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maverickPEPower

October 2014 Electrical Power Exam was Tough

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I don't know what to expect, but my buddy who took the exam back in april and got 52 marks and failed is saying that October exam was very easy to him. he is very confident that he is going to score no less than 68 and he is already started celebrating. I have no idea how to react to him, when I am expecting to score around 56 and barely pass the exam.


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It's my understanding, and my experience, that the Power PE is not divided up between general and specific. Years ago, when the exam was "show your work" I recall it being "breadth and depth" but no more currently.

You're correct. Straight from NCEES website:

If you are taking either the PE Civil or PE Mechanical exam, you will be asked to select an afternoon module during registration. Your answer sheet will be scored based on the module you selected when registering.

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Well that's interesting, I guess I never noticed that. Everyone I've talked to that has a "general" morning session (Civil or Mechanical apparently) has said that the morning portion was fairly easy. Kind of bums me out that we don't get a similarly easy morning session. I feel like we just got two difficult afternoon sessions instead. :(



Oh well, so is life. Best we can hope for is a low cut score I suppose.


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Hi Kovz,

Can you kindly email me the NESC 2012 for my next exam reference.

Thank in advance.

Brian

brian_t_bui@yahoo.com

I will PM you the dropbox links. Check your inbox.

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Did anyone out there feel good about the power exam for October 2014. If so, can you please explain how you prepared because I'm kinda confused on how to prepare for the next test.I only say that because I spent over 500 hours studying, plus I took a prep course. I don't want a handout, I just want to know how to prepare enough to pass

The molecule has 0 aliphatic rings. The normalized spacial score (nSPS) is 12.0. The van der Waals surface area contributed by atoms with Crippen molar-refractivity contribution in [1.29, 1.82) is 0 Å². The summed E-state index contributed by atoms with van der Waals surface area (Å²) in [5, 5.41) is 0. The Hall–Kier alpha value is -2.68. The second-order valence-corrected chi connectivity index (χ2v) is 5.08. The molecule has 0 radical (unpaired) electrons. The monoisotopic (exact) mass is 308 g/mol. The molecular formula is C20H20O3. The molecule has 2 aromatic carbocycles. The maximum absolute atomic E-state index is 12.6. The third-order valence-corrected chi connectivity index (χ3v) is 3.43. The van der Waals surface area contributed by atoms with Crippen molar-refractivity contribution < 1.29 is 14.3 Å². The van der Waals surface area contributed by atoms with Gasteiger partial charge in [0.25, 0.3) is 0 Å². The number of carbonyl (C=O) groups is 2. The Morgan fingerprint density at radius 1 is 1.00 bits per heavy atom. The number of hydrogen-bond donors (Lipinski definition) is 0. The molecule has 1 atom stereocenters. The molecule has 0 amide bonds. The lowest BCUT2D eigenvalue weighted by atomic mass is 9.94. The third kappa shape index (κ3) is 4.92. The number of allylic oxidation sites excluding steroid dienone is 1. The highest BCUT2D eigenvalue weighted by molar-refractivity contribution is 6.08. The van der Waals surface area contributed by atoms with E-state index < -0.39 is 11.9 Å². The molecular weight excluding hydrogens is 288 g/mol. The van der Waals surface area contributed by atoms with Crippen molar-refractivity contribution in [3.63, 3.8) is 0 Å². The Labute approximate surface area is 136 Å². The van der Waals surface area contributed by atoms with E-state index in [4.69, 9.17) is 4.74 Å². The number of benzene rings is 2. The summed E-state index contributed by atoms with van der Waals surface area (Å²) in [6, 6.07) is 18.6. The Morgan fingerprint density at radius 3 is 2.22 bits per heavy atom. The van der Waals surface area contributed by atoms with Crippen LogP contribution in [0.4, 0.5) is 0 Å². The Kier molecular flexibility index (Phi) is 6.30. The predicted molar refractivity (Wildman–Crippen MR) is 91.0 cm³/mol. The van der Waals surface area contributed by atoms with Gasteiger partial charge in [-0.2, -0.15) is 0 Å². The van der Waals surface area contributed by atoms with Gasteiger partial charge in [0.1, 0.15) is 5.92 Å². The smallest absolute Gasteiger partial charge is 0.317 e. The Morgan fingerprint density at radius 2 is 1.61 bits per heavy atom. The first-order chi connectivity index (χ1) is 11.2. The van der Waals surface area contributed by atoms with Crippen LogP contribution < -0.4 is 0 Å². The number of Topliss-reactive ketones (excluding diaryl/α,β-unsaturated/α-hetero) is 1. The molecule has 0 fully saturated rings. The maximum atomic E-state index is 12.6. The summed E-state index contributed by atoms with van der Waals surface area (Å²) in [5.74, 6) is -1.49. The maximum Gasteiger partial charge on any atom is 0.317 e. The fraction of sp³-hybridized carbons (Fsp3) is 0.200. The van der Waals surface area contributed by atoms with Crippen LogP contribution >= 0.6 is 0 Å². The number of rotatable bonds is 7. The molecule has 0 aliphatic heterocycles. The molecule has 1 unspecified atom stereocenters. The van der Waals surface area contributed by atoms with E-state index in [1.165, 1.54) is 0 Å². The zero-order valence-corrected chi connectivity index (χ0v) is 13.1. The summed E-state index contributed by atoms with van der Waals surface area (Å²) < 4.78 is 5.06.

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I didn't it was the small oddities that got me that I thought I was above/too smart to learning ...IMO I would go back and tab out each of the the 40 or so exam sections and google each item and do basic search for basic theory, fundamentals and applications even though most of leg work is already done with prep course..(of course this will take a lot time if your working full time so get started now)..the prep courses is assuming you understand majority of theory and small basic info that you wouldn't need know to pass but helps out in long run to answer problems. the prep course doesn't start at beginning they start at midway point.... Oct exam was based heavily of theory and basic industry stuff that the average young engineer wouldn't know off top of the head or should I say make you think twice. Plus when your studying you kinda get lost in doing problems every which way you forget to understand the fundamentals first over the long transmission line equations for example.......if that make any sense just my five cents I will be doing the same for april exam....the trick will be trying to understand year one 1 theory stuff vs remember how to do various calculation